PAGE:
Our article was recently featured in the XBRL Canada Newsletter. Below, we provide the full text of the article.
Section 2 Leveraging XBRL Data in Financial Analysis
Back in August 2003, Timothy Koller wrote in McKinsey Quarterly an article “Numbers investors can trust”, where he emphasized the importance of “genuine disclosure” of financial information by public companies. It was a call to corporations that wished to regain the trust of investors after the 2000 dot-com collapse. Since 1998 the AICPA was working on a new standard for financial reporting called XBRL, which was meant to address that problem of transparent and detailed disclosure. In 2008, SEC began implementing the new standard for financial reporting. By strange coincidence, that year was marked by a new crisis of sub-prime mortgages, which was again partly related to the lack of proper disclosure of business and financial information.
Today, we observe how the XBRL standard approaches its maturity stage. There exist a number of different validation layers/tools developed by the government and private organizations for improving the quality and consistency of XBRL data. The filers themselves have gained from 2 to 4 years of experience working with the new standard and the US-GAAP Taxonomy underwent a series of improvements. In June 2013, the limited liability for misstatements in “Interactive Data” filings (XBRL) in the US will expire. All these factors indicate that it is time for financial analysts to draw their attention to XBRL, which provides a powerful and flexible framework for investigating companies’ financial performance in ultimate detail and enforcing the outliers to become more transparent.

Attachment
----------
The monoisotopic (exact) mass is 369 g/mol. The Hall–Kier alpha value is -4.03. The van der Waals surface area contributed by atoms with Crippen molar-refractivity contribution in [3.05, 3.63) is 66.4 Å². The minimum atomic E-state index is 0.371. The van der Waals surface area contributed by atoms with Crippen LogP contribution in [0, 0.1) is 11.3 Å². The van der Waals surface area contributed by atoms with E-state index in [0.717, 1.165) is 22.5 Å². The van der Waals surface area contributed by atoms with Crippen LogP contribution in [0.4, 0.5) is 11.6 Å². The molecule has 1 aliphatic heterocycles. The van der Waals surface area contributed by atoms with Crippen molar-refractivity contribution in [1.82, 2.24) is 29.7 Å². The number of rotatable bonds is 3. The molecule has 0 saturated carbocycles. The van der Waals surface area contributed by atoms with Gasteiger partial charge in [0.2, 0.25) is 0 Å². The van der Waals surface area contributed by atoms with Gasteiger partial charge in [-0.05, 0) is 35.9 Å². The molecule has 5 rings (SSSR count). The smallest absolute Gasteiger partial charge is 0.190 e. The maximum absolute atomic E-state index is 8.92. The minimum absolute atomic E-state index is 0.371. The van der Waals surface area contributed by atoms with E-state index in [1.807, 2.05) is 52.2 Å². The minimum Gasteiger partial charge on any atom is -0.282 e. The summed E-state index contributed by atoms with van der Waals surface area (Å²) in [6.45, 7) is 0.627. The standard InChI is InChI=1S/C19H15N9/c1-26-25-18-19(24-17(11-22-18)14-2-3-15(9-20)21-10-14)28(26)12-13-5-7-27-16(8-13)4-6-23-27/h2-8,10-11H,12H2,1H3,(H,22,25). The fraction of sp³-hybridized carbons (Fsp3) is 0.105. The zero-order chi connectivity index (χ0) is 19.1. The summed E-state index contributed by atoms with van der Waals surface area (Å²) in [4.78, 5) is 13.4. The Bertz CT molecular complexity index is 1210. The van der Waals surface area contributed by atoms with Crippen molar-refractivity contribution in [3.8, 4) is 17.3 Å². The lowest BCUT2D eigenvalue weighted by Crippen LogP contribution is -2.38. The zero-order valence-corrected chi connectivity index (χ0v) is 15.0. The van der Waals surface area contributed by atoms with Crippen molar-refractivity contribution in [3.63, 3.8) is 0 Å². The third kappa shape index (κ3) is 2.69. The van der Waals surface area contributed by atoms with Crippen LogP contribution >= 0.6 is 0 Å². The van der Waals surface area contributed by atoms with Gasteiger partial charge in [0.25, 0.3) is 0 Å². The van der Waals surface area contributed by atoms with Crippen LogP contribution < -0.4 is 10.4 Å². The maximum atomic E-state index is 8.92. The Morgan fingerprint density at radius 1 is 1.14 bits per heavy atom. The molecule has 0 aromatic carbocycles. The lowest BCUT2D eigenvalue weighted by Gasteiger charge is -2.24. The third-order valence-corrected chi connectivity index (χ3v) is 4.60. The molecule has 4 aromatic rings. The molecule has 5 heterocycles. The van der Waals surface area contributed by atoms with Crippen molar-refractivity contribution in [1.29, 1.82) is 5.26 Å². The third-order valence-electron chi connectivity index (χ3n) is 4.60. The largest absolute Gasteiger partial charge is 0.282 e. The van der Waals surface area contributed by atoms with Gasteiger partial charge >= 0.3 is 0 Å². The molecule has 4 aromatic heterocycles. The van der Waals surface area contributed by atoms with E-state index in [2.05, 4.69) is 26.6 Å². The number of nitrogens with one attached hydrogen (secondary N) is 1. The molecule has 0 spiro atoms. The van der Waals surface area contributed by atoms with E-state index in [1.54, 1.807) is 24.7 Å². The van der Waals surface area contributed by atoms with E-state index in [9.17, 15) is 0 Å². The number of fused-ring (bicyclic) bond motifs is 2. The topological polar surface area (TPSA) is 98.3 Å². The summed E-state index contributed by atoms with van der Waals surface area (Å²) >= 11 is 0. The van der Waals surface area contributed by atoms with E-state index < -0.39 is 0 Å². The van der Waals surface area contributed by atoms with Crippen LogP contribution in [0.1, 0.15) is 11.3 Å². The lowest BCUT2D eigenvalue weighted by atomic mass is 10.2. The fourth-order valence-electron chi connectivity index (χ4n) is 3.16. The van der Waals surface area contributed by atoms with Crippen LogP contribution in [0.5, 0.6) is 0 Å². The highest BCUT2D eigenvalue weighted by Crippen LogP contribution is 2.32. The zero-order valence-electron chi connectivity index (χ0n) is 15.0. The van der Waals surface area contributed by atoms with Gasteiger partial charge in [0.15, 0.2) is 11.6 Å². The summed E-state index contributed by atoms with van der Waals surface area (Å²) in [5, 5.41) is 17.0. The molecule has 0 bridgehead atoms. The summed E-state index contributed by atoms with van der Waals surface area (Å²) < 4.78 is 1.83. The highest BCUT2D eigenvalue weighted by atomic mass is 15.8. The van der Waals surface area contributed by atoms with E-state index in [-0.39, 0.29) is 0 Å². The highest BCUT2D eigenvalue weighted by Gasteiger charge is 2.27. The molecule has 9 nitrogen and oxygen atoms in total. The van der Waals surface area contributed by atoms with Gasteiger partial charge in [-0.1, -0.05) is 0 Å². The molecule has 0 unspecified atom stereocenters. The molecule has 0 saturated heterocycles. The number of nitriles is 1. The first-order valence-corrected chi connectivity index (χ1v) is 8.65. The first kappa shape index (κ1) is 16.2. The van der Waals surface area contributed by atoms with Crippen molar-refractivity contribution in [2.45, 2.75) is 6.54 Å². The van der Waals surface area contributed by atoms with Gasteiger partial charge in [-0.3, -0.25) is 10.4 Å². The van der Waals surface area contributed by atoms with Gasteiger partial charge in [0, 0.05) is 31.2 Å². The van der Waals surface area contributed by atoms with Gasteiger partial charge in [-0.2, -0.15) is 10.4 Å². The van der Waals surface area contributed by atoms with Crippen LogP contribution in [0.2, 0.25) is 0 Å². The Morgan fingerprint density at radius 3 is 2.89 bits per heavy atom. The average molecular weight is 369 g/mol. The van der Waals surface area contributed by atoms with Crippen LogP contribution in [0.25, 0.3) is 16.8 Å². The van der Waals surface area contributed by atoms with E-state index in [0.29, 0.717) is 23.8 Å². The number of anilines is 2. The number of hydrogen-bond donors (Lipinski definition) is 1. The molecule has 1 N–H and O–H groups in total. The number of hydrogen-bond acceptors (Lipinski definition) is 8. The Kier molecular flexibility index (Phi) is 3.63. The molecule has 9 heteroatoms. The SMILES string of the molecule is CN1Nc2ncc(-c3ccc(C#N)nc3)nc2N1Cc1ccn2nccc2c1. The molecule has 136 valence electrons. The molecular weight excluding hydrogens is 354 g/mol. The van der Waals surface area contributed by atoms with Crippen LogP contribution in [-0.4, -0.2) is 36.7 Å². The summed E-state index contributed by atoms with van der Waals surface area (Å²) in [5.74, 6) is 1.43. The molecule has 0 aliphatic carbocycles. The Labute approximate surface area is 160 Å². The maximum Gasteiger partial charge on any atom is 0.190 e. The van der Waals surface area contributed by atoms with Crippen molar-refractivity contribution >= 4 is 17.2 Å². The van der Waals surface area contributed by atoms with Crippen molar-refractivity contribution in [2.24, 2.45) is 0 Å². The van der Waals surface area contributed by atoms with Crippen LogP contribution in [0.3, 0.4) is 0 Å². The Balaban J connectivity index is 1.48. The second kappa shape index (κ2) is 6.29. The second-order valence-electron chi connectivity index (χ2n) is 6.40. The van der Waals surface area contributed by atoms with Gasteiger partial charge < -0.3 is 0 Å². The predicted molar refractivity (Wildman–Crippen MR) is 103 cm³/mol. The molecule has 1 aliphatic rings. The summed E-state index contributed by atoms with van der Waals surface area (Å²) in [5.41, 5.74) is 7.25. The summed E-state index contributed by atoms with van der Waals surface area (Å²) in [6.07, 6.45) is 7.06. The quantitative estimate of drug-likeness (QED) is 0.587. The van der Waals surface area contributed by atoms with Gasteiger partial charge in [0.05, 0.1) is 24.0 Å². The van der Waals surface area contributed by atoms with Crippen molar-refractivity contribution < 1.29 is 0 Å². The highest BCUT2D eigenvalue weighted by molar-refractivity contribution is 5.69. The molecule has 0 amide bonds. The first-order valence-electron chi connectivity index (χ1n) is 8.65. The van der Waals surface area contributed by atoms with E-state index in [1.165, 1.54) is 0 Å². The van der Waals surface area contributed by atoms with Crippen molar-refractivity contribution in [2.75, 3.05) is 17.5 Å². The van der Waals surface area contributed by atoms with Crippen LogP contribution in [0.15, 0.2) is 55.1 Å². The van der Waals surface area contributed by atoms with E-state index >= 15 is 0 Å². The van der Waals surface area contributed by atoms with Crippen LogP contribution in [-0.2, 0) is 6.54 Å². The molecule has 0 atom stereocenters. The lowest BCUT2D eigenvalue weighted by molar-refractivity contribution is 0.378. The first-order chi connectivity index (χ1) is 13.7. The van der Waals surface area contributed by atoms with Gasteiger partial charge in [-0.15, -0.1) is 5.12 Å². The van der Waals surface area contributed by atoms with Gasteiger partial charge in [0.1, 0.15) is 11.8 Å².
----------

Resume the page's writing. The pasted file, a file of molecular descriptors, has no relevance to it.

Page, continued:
At FinDynamics.com, which stands for Financial Dynamics, we believe that one thing is still missing today – a simple and easy-to-learn tool for working with XBRL filings. What can be more familiar to the analysts and investors than Excel?! So, we decided to close this gap with our free Excel Add-in called XBRLAnalyst. It provides a seamless integration of Excel with XBRL filings and allows fetching the XBRL data in your existing workbooks and templates without any modifications to the latter. Moreover, we added Excel built-in functions that help pulling XBRL data together with other financial information provided by such aggregators as Bloomberg, Yahoo, and Google. In order to promote a more dynamic expansion of XBRL usage, we encourage users to collaborate by developing and sharing their Excel models leveraging XBRL. We believe that the full potential of XBRL reporting standard can be unearthed through interaction and collaboration and our XBRLAnalyst is intended to facilitate that. We collaborate with a research team from the University of Waterloo Centre for Information Integrity and Information System Assurance. They will use our software for performing data quality analysis on the XBRL filings of all the public companies in the US.